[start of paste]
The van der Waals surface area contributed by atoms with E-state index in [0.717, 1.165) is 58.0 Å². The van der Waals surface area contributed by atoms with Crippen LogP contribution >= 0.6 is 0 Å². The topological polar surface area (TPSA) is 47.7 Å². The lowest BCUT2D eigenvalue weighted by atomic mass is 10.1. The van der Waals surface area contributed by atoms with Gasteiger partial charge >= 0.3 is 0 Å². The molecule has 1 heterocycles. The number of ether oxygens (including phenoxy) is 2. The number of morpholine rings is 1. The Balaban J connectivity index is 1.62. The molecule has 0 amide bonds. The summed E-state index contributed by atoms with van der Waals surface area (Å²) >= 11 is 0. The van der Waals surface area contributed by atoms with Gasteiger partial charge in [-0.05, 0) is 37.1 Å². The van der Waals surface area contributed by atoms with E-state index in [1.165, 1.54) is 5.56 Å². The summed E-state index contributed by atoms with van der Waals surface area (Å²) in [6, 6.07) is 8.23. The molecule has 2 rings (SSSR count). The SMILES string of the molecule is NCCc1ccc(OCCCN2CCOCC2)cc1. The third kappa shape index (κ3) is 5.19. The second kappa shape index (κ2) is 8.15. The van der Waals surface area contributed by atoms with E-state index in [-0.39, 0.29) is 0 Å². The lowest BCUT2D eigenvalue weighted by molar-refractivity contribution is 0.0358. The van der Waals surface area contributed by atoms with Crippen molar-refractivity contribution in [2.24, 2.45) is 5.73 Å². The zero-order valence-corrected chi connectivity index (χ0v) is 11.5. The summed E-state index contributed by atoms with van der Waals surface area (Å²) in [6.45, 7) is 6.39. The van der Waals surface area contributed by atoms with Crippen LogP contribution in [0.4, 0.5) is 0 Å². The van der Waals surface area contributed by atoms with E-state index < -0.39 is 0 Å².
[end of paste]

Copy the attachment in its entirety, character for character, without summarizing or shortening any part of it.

The van der Waals surface area contributed by atoms with E-state index in [0.717, 1.165) is 58.0 Å². The van der Waals surface area contributed by atoms with Crippen LogP contribution >= 0.6 is 0 Å². The topological polar surface area (TPSA) is 47.7 Å². The lowest BCUT2D eigenvalue weighted by atomic mass is 10.1. The van der Waals surface area contributed by atoms with Gasteiger partial charge >= 0.3 is 0 Å². The molecule has 1 heterocycles. The number of ether oxygens (including phenoxy) is 2. The number of morpholine rings is 1. The Balaban J connectivity index is 1.62. The molecule has 0 amide bonds. The summed E-state index contributed by atoms with van der Waals surface area (Å²) >= 11 is 0. The van der Waals surface area contributed by atoms with Gasteiger partial charge in [-0.05, 0) is 37.1 Å². The van der Waals surface area contributed by atoms with E-state index in [1.165, 1.54) is 5.56 Å². The summed E-state index contributed by atoms with van der Waals surface area (Å²) in [6, 6.07) is 8.23. The molecule has 2 rings (SSSR count). The SMILES string of the molecule is NCCc1ccc(OCCCN2CCOCC2)cc1. The third kappa shape index (κ3) is 5.19. The second kappa shape index (κ2) is 8.15. The van der Waals surface area contributed by atoms with E-state index in [-0.39, 0.29) is 0 Å². The lowest BCUT2D eigenvalue weighted by molar-refractivity contribution is 0.0358. The van der Waals surface area contributed by atoms with Crippen molar-refractivity contribution in [2.24, 2.45) is 5.73 Å². The zero-order valence-corrected chi connectivity index (χ0v) is 11.5. The summed E-state index contributed by atoms with van der Waals surface area (Å²) in [6.45, 7) is 6.39. The van der Waals surface area contributed by atoms with Crippen LogP contribution in [0.4, 0.5) is 0 Å². The van der Waals surface area contributed by atoms with E-state index < -0.39 is 0 Å².